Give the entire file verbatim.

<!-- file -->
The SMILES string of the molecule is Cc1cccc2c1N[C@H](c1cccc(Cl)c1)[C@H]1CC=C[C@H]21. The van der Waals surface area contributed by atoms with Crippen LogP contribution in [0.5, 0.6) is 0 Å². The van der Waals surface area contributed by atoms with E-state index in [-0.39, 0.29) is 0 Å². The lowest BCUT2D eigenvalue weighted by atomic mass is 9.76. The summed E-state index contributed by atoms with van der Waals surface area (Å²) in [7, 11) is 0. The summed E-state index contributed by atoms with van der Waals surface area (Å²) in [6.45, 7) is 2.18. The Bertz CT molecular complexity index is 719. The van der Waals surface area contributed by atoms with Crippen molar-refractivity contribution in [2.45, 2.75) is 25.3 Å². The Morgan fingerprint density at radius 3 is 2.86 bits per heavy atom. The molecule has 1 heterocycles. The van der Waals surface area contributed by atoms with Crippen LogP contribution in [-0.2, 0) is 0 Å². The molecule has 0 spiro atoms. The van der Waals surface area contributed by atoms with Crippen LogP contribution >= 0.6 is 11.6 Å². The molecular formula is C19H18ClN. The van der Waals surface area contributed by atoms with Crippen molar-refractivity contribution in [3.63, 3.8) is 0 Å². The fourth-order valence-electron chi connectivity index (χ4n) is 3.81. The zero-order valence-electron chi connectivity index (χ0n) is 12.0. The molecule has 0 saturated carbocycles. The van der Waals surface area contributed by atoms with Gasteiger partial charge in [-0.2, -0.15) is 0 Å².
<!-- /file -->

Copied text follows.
The SMILES string of the molecule is Cc1cccc2c1N[C@H](c1cccc(Cl)c1)[C@H]1CC=C[C@H]21. The van der Waals surface area contributed by atoms with Crippen LogP contribution in [0.5, 0.6) is 0 Å². The van der Waals surface area contributed by atoms with E-state index in [-0.39, 0.29) is 0 Å². The lowest BCUT2D eigenvalue weighted by atomic mass is 9.76. The summed E-state index contributed by atoms with van der Waals surface area (Å²) in [7, 11) is 0. The summed E-state index contributed by atoms with van der Waals surface area (Å²) in [6.45, 7) is 2.18. The Bertz CT molecular complexity index is 719. The van der Waals surface area contributed by atoms with Crippen molar-refractivity contribution in [2.45, 2.75) is 25.3 Å². The Morgan fingerprint density at radius 3 is 2.86 bits per heavy atom. The molecule has 1 heterocycles. The van der Waals surface area contributed by atoms with Crippen LogP contribution in [-0.2, 0) is 0 Å². The molecule has 0 spiro atoms. The van der Waals surface area contributed by atoms with Crippen LogP contribution >= 0.6 is 11.6 Å². The molecular formula is C19H18ClN. The van der Waals surface area contributed by atoms with Crippen molar-refractivity contribution in [3.63, 3.8) is 0 Å². The fourth-order valence-electron chi connectivity index (χ4n) is 3.81. The zero-order valence-electron chi connectivity index (χ0n) is 12.0. The molecule has 0 saturated carbocycles. The van der Waals surface area contributed by atoms with Gasteiger partial charge in [-0.2, -0.15) is 0 Å².